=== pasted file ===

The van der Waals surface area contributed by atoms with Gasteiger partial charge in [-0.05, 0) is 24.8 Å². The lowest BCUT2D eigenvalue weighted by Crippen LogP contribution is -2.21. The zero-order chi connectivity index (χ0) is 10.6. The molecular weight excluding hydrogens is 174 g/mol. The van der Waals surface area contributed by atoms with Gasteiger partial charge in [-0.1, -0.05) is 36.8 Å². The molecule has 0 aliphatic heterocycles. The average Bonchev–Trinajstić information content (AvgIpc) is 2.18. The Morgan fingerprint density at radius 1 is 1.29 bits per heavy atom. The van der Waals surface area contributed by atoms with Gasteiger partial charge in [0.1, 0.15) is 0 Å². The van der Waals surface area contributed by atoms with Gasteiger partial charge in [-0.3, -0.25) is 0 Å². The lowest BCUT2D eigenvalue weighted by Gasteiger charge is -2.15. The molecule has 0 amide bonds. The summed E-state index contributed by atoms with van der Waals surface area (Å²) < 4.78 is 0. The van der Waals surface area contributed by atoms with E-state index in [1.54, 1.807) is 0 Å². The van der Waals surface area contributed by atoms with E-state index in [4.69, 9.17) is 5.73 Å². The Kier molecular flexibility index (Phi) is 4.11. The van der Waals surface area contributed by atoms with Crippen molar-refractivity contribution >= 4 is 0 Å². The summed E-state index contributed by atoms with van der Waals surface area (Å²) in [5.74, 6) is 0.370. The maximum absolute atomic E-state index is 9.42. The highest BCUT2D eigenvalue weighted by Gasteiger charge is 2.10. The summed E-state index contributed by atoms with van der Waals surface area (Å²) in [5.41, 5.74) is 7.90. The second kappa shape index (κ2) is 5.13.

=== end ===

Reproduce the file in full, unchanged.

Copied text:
The van der Waals surface area contributed by atoms with Gasteiger partial charge in [-0.05, 0) is 24.8 Å². The lowest BCUT2D eigenvalue weighted by Crippen LogP contribution is -2.21. The zero-order chi connectivity index (χ0) is 10.6. The molecular weight excluding hydrogens is 174 g/mol. The van der Waals surface area contributed by atoms with Gasteiger partial charge in [-0.1, -0.05) is 36.8 Å². The molecule has 0 aliphatic heterocycles. The average Bonchev–Trinajstić information content (AvgIpc) is 2.18. The Morgan fingerprint density at radius 1 is 1.29 bits per heavy atom. The van der Waals surface area contributed by atoms with Gasteiger partial charge in [0.1, 0.15) is 0 Å². The van der Waals surface area contributed by atoms with Gasteiger partial charge in [-0.3, -0.25) is 0 Å². The lowest BCUT2D eigenvalue weighted by Gasteiger charge is -2.15. The molecule has 0 amide bonds. The summed E-state index contributed by atoms with van der Waals surface area (Å²) < 4.78 is 0. The van der Waals surface area contributed by atoms with E-state index in [1.54, 1.807) is 0 Å². The van der Waals surface area contributed by atoms with E-state index in [4.69, 9.17) is 5.73 Å². The Kier molecular flexibility index (Phi) is 4.11. The van der Waals surface area contributed by atoms with Crippen molar-refractivity contribution >= 4 is 0 Å². The summed E-state index contributed by atoms with van der Waals surface area (Å²) in [5.74, 6) is 0.370. The maximum absolute atomic E-state index is 9.42. The highest BCUT2D eigenvalue weighted by Gasteiger charge is 2.10. The summed E-state index contributed by atoms with van der Waals surface area (Å²) in [5.41, 5.74) is 7.90. The second kappa shape index (κ2) is 5.13.